30 thoughts on “Gender Feminist Bingo”

    1. You could put ‘these anecdotes are solid fact’ on an MRA bingo too.
      Yeah, I can agree with that. It seems that for everyone, whether they’re an anti-racist, WN, feminist, MRA, you name it, their anecdotes are everyone else’s reality.
      Perhaps it’s a human thing.

      1. Exactly. I frequent a board where several people claim to be “survivors” of “Ritual Abuse.” And everyone–including people not claiming this about themselves–will absolutely go insane on anyone even hinting at doubts about these wild and improbable stories. It’s considered impolite–I guess–to point out that these stories have been vaporized again and again by the light of reason and evidence.

  1. Haha, good bingo, Robert! The whole part about “rape culture” being a major tenet of feminist ideology is especially true.
    In fact, I would be interested to see a post refuting this whole “rape culture” theory.

  2. OK, DON’T delete it, then! 🙂
    While I’m on the subject: here’s a link to the pdf of the full text of Lynn’s new book, just released weeks ago:
    A Unifying Construct for the Social Sciences
    by Richard Lynn and Tatu Vanhanen
    Richard Lynn and Tatu Vanhanen argue that intelligence should be adopted as a unifying construct for the social sciences, akin to mass, energy, pressure and the like that unify the physical sciences. They show that differences in intelligence between individuals explain numerous phenomena including educational attainment, earnings, crime and health and extend this to the explanation of differences between groups including socio-economic classes, regions within countries and nations. They develop further their work on national IQs for all countries in the world and show that these contribute significantly to the understanding of numerous phenomena in economics, political science, demography, sociology, criminology, anthropology and epidemiology.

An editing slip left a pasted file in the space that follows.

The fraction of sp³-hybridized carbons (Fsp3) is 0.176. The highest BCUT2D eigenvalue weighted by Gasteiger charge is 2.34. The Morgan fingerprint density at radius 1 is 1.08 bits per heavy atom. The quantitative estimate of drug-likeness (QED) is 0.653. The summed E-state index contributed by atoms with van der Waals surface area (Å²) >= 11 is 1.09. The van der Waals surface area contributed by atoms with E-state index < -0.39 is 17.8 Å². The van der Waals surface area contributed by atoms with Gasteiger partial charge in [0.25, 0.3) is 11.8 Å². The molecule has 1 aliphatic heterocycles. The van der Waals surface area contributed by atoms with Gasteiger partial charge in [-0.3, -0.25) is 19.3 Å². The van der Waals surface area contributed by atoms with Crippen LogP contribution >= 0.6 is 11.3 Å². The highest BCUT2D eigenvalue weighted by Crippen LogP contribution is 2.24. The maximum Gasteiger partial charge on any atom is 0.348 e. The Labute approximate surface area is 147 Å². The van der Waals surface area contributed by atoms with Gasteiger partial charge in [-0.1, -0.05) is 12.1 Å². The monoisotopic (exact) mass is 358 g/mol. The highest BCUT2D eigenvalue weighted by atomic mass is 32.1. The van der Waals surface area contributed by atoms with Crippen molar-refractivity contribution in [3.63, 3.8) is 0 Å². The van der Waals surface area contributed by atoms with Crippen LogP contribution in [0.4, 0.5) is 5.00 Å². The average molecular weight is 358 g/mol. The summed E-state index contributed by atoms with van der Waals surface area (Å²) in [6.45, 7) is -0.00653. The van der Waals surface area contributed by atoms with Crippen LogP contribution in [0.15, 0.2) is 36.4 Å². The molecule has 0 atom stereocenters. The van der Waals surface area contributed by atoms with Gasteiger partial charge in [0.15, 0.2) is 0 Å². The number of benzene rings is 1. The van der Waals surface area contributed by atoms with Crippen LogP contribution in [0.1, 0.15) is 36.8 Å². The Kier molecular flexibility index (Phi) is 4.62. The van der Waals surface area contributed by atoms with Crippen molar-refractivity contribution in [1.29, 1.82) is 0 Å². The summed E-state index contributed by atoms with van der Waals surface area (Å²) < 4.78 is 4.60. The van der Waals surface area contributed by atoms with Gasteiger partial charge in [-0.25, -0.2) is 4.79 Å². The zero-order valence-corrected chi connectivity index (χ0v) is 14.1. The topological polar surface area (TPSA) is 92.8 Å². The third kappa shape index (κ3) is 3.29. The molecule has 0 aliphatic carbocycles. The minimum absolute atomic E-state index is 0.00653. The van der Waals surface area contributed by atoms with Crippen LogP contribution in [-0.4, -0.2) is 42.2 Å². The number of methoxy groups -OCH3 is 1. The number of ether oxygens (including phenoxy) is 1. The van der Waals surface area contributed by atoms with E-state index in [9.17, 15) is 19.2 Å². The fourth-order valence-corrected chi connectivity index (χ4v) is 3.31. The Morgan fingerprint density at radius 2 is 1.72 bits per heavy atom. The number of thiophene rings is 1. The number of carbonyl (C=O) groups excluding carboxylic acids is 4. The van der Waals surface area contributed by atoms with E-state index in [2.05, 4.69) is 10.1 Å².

3. When you hear someone claiming that their “insights” in social sciences are comparable to the laws of physics, you know you’re about to be crushed by a truckload of b***s***. In my experience, anyway…

        1. Hi Dota. I just read social science and thought about sociology. Forgot for a minute it included economics and psychology etc.

        2. If you include all those different areas, there is more chance of hearing someone claiming their insights are comparable to the laws of physics. Plus I would imagine that kind of claim would be more common in something like economics.
          Most research in American sociology is quantitative and done on scientific principles, but does anyone anymore think of sociology as a science with concepts, entities and laws that are of the same status as those of physics? is anyone claiming that there are social laws as universal and unalterable as the laws of physics? (Comte and Durkheim spring to mind but recently?) I’m not sure…you tell me. I wasn’t the most attentive sociology student.

        3. Nobody takes these bitches seriously.
          Lindsay, do you want to tackle the notion that feminists are pediaphobic and portray children as demons?

    1. @alan: Well, lesseee… According to you, Richard Lyn and that Finnish guy are claiming that intelligence is the social scientific equivalent of gravity and mass. I think he should stick to correlating p*nis and forehead size.

      1. Yes, lots of (sweeping) claims have been made. Read the work and decide for yourself whether they are sufficiently supported. As for penis and brain size correlations, I think you’re confusing Lynn with Rushton.
        I wish Robert had complied with my request to delete the comments, but he didn’t, so there there they are. I was just using the comment section as a way of messaging Robert. Perhaps a bad idea. But for anyone interested in this issue, there’s a bunch of hot new stuff there.

    2. “Comparable to the laws of physics” — depends on what you mean by “comparable”. Only an idiot would claim that sociological studies would result in conclusions of similar (immutable) nature as the laws of physics. As Steve said below: ” is anyone claiming that there are social laws as universal and unalterable as the laws of physics?” The answer is: certainly not. And that is true of the volume (Lynn and VanHannen’s) that precipitated this convo. They simply point out (see the first page of the introduction) that “the physical sciences are unified by a few common theoretical constructs”, and that social sciences lack such constructs. Fair enough. Nothing objectionable about that. They go on to describe their suggestion for a unifying construct. Also fair enough. Their suggestion might be wrong, or it might be right, but the making of it is not to be disparaged.